The massacre last year of students and teachers inside Sandy Hook Elementary School in Newtown, Conn., has prompted school systems throughout the nation to re-assess how effectively the doors in their facilities are able to keep intruders out and protect those inside.

Although upgrading school doors won’t necessarily prevent a determined intruder from getting inside a facility, installing equipment that hinders or delays an intrusion may dissuade someone from carrying out an attack or give emergency responders enough time to disrupt it.

Since the Columbine High School shooting attack in 1999, schools have been more diligent about determining who may enter a facility. The National Center for Education Statistics’ Indicators of School Crime and Safety says that in 2009-10, 91.7 percent of public schools controlled access to their buildings through locked or monitored doors. In 1999-2000, 74.6 percent of schools did so.

In recent years, more focus is being put on providing classroom doors that can be locked from the inside to protect teachers and their students from intruders who may have entered the building and are looking for potential victims.

In California, a law that went into effect in 2011 requires that new K-12 school construction projects that receive state funding “shall include locks that allow doors to classrooms and any room with an occupancy of five or more persons to be locked from the inside.” The law exempts doors to student restrooms and doors that are locked from the outside at all times (examples include storage rooms, janitor’s closets and boiler rooms).

The new requirement for doors does not change the existing provision that classroom doors must be “readily openable from the egress side without the use of a key or special knowledge or effort.”

In the aftermath of the Sandy Hook attack, a report from the Connecticut General Assembly’s Office of Legislative Research found that many districts in the state have taken actions to improve door security on their campuses, including interior locks on classroom doors. Other measures:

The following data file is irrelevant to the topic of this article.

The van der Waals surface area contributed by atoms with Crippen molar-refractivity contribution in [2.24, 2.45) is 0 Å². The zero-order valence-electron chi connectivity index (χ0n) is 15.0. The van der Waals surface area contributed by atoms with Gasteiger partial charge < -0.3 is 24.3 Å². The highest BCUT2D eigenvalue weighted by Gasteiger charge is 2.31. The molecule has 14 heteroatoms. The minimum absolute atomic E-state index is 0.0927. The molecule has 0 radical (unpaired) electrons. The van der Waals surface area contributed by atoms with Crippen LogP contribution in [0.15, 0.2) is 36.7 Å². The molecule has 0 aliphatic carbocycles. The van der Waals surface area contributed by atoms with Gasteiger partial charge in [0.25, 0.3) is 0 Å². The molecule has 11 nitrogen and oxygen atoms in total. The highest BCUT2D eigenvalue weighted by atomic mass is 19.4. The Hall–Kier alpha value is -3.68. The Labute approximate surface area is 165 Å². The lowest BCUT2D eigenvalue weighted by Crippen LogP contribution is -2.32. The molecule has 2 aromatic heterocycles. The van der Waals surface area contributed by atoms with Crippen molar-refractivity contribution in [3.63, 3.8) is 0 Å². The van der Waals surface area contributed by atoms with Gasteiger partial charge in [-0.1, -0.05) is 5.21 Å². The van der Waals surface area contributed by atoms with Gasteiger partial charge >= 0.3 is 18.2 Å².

•Installing new mechanisms, such as automatic locks, swipe-card access systems, buzz-in intercoms, panic buttons, surveillance cameras and sally ports (an entry way with multiple sets of doors that creates a locked vestibule).

•Putting alarms on school doors that are not used for entry.

•Installing annunciator panels that provide visual or audible warnings when a exterior door has been left open.

•Replacing a key-card entry system for staff member with a biometric system that uses finger scanning.

•Installing bullet-resistant film on exterior doors.

Less life-threatening than an armed intruder, but more likely to occur at an education facility is vandalism. To deter someone from breaking into a school, exterior doors should have as little exposed hardware as possible, and their hinges should have non-removable pins, according an assessment guide for schools compiled by the National Clearinghouse for Educational Facilities.

Exterior doors used only for exiting a building do not need handles or locks protruding on the outside, the guide says, but there should be a way, such as a proximity card, to open the door from the outside in an emergency. 

Panic bar latches on exterior doors should have pick plates that prevent intruders from using tools or plastic bars to release the bolt, the guide says. 

Kennedy is staff writer for AS&U.